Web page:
Takeoff Grocery Decanting


Takeoff Technologies


Lead UX Designer


Figma, Illustrator


Takeoff provides eGrocery solutions to grocery partners via the use of micro fulfillment centers (MFCs), which can be thought of as similar to industrial sized vending machines. After product is placed inside the machine in totes via a method called Decanting, the product can be fetched far more quickly than cumbersome in-store methods like Instacart uses. This allows fast eGrocery pickup and delivery, clean and uncluttered grocery floors, and separate operations to keep eGrocery running smoothly.

When I was brought onto the decanting project, the existing Decanting software was cumbersome, complicated, and not user-friendly. I worked in a team with one product manager and two developers to create a much more usable, efficient, and feature-rich system that would allow for future tracking and enhancements.

At the start of the project, we got to work conducting user interviews and observations on the current users of the system, which we compiled into personas. In addition, we walked through several iterations of user flows and scenarios, as well as outlining the features (both present and future) we would need the decanting system to support. Much of the information in the screenshots is redacted, as it is proprietary.

The old Decanting system threw the user into a screen with all the options listed, with no indication as to what order to go through the process. Users would guess and scan the products or totes out of order and immediately be hit with an error message that they could not deduce. We worked to create a more wizard-like process that walked the user through the appropriate sequential steps to add products into the MFC.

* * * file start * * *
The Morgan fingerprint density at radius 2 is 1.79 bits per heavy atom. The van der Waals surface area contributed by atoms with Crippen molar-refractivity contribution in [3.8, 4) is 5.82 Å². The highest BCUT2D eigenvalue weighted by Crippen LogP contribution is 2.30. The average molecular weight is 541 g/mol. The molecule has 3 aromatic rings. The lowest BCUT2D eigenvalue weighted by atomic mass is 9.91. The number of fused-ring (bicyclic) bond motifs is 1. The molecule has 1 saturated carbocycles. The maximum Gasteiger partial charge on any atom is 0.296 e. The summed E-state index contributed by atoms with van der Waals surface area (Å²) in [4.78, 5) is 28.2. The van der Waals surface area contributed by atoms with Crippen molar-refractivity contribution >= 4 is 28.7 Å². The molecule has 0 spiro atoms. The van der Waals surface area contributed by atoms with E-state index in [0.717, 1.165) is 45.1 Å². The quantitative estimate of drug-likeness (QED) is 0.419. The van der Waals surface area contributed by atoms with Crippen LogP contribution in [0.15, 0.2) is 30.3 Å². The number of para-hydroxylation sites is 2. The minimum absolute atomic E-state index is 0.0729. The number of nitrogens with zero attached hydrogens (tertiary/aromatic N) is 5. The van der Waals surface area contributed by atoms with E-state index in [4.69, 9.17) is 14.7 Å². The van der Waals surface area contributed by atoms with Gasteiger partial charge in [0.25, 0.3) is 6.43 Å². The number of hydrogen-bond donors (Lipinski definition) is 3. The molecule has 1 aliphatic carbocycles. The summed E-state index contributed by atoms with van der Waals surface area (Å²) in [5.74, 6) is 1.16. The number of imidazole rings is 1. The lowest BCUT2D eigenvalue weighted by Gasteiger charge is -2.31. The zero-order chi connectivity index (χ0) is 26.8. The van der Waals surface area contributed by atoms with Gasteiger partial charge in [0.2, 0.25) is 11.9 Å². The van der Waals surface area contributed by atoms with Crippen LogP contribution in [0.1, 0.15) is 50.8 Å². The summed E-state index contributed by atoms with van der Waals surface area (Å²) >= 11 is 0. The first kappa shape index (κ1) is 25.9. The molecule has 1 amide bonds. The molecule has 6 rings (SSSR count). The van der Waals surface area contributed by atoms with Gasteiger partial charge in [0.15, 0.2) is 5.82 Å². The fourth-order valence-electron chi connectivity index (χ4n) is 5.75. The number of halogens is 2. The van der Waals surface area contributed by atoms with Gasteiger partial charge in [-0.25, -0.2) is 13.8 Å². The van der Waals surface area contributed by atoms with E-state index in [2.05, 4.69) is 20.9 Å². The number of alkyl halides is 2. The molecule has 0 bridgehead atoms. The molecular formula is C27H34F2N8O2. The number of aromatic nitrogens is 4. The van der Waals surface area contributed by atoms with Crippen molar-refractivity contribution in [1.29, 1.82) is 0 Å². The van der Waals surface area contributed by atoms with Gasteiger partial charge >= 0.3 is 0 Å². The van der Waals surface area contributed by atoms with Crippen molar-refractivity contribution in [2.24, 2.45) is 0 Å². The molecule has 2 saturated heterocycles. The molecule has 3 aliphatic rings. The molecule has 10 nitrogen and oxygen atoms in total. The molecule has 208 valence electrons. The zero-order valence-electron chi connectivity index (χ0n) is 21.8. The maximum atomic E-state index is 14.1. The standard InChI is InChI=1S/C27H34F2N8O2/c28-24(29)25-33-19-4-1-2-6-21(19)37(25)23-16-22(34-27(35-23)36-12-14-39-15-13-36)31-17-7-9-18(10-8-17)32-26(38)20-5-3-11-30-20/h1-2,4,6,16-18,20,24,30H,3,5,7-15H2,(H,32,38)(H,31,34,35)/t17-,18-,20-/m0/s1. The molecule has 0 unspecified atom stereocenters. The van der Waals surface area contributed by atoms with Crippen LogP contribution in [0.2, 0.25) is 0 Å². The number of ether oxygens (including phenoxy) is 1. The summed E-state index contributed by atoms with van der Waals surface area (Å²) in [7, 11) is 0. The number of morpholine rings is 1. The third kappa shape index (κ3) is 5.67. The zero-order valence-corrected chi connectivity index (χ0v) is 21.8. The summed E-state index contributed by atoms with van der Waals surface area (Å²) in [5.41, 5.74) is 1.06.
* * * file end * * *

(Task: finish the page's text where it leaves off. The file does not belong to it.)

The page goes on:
In addition, the decanting workstations at the MFC were cluttered with keyboards and mice, despite the monitors being touchscreens. The grocery operators were more familiar with touchscreens because of the existing point-of-sale systems, and the peripherals took up valuable space that was needed for handling the grocery products. I moved the system completely to a touch-based interface designed for the exact resolutions of the monitors onsite.

We also took into account various edge-cases that the user may run into when decanting products such as size or count differences or expiration date problems. We also made it as simple as possible for people to reorganize their tote on the screen in case they put product in a different slot than instructed. It's much easier to drag and drop a slot on a touchscreen than it is to move 40 bottles of advil!

Throughout the project, we tried to anticipate as much as possible from the products, totes, and purchase orders themselves. Based on the anticipated inventory coming through the store each week, we could inform the user to make the system as efficient as possible. Fewer taps and steps means faster decanting. Our goal was to be as simple and transparent as we could be so as to reduce training time and mistakes.